After hiking back to the main entrance of the cave and grabbing our stuff, we headed back to camp for lunch. One of the driver’s helpers, we called him Rasta because of his dreads (generally, anyone with dreads goes by Rasta in M/car), tagged along with us all day and had the time of his life. The whole time we were exploring the cave he was talking non-stop. When we found the entrance to the river, he was the first to dive through the crack , even before we could get flashlights. Later that night, he continued to talk non-stop telling anyone who understood Malagasy about his day. When some of the kids were dancing around the campfire, he was joining right in.
After lunch we went down to the pool below the falls to swim. To get to the pool, we had to climb down roots of trees sticking out from the side of the cliff. Once down, we all jumped in. The pool was pretty deep, but littered with large boulders just below the surface.
After swimming for awhile, a small group started walking downstream, crawling up and over the huge rocks blocking the river’s path. We scrambled down until coming to another small pool where we swam for awhile until it got too cold. While there, a family of lemurs came and perched in the trees just above us. They didn’t seem bothered by our presence and hung out for awhile watching. With lemurs becoming scarce, it’s rare to see them truly in the wild, away from any nature preserves or national parks.
After getting cold, we scrambled back up to the main pool and swam more until climbing back up to camp for dinner. After dinner we broke into small groups and had an opportunity for the kids to talk about life as a missionary and relationships with their parents. While being an ex-pat can be exciting and adventurous at times, it can also be hard on the kids. The kids talked about never living normal lives; they have few if any close friends, they generally move around the world against their will, their parents are always focused on work of the mission and often don’t have time for them. It was a good opportunity for the kids to share their feelings and how they work through them, and to let each other know that they were not alone.
Afterwards, everyone gathered around the campfire and sang and danced until late into the night.
The next morning we quickly packed up and got back on the road. The drive back to Mahajanga was quicker than the drive out, it took only a full day, but not without hiccups. We drove to the river where we had made our first camp without incident and stopped for snacks and a little swimming to cool off.
Shortly after starting out again, our troubles began. First, the truck ran out of gas. We had another car with us, that Hennie and Wilfred (Shelly’s brother-in-law) took off in to find gas, however, they were nearly out of gas also. Luckily, they found another broken down truck that they siphoned gas from and were back in 45 minutes. The battery on the truck was also dead, so it took us nearly forever, and all our remaining energy, to push start the truck and get it gong again.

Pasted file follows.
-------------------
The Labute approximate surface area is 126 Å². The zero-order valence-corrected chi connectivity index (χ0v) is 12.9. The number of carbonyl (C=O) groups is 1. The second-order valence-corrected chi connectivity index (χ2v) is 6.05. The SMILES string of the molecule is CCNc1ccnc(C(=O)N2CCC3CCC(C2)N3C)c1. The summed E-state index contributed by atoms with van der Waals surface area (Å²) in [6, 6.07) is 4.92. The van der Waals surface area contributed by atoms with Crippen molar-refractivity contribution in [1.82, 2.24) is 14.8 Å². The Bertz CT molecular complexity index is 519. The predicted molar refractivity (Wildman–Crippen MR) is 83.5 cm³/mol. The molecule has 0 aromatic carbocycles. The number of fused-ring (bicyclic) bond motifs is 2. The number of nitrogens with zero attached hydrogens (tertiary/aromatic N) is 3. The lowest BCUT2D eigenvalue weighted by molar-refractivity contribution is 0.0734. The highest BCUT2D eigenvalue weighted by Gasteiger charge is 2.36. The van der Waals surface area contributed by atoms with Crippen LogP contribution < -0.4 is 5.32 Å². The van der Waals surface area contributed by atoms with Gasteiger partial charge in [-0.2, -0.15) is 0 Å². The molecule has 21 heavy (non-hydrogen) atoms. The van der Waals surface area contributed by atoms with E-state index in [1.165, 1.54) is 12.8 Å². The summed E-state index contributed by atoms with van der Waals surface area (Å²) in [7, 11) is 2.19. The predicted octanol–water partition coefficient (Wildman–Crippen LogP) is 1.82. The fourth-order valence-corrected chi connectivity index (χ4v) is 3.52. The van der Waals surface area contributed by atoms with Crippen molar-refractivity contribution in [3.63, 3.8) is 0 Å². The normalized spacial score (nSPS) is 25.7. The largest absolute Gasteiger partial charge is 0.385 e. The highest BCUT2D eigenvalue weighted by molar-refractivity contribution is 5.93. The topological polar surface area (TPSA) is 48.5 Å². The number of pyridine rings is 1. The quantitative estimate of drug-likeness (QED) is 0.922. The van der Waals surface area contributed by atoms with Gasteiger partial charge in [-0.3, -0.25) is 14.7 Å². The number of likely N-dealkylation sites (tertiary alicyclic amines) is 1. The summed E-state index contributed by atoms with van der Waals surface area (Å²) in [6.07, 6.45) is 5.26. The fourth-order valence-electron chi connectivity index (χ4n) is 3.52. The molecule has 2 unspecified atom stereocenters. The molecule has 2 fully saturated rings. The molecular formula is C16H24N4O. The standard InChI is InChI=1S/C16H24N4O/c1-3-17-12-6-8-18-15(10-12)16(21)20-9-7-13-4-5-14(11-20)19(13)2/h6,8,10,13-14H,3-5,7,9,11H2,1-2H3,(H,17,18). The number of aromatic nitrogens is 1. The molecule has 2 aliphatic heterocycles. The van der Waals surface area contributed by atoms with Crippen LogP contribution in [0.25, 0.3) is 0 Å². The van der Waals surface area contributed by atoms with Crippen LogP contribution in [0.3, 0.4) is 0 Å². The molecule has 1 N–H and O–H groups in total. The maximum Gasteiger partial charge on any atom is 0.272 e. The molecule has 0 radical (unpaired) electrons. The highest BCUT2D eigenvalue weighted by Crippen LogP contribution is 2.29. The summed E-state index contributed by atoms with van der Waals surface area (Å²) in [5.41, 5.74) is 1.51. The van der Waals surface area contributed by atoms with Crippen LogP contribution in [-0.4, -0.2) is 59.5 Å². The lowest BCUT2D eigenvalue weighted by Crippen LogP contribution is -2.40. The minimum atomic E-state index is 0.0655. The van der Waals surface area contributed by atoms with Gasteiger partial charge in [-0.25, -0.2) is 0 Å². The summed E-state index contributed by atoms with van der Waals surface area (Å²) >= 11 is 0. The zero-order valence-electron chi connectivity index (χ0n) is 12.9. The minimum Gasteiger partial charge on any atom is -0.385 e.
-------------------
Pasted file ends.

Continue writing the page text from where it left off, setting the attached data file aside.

Shortly after starting again, the clutch went out and the truck could barely shift. We now barely had any gas, with a dead battery, no clutch and threadbare tires. Then it started raining. The tarp over the back of the truck was tied up on top, and we couldn’t stop for fear of not being able to start again. The rain just poured down on all of us, but by then, no one really cared. Everyone just sat quietly and took it (needless to say, but I ended up throwing away most of the clothes I wore on this trip). When we got to the top of a small hill where the driver wasn’t so worried about getting stuck, we stopped and pulled the tarp down. But, this also had the side effect of making the back of the truck into a greenhouse.
It was then that the driver decided that he wanted to wait until after the rain stopped and the road dried before starting again. Everyone immediately objected, and luckily, Wilfred was able to convince him to keep going. The next stretch of road was crazy, it was probably good that the tarp was down and we couldn’t see. The truck was sliding, and fish-tailing, brushing up against trees, spinning, and barely avoiding getting stuck. But, the rain eventually stopped, we dried out and made it to the main highway before running out of gas again.
After Hennie and Wilfred got more gas, we made it back into town and back to Shelly’s parents. We all crashed hard that night. The next day we spent walking around town, shopping for souvenirs, and hanging out at the beach. The following morning we all packed up early and got ready to take our bus home. However, keeping in line with the transportation theme of our trip, the bus we had hired broke down that morning and they were scrounging to find two vans left in town that could take us home.
We left a few hours later than we wanted but still got out of town, and most everyone spent the ride sleeping. Twelve hours later I was back home in the compound, where I could finally crash (however, I got up early the next morning to meet some friends to go to a concert and ended up staying up all the next night… oh to be young again). It was a great trip, everyone enjoyed it, the kids had great attitudes.
Though the three days on the truck were obnoxious, it really made the trip. Sometimes the journey is the adventure.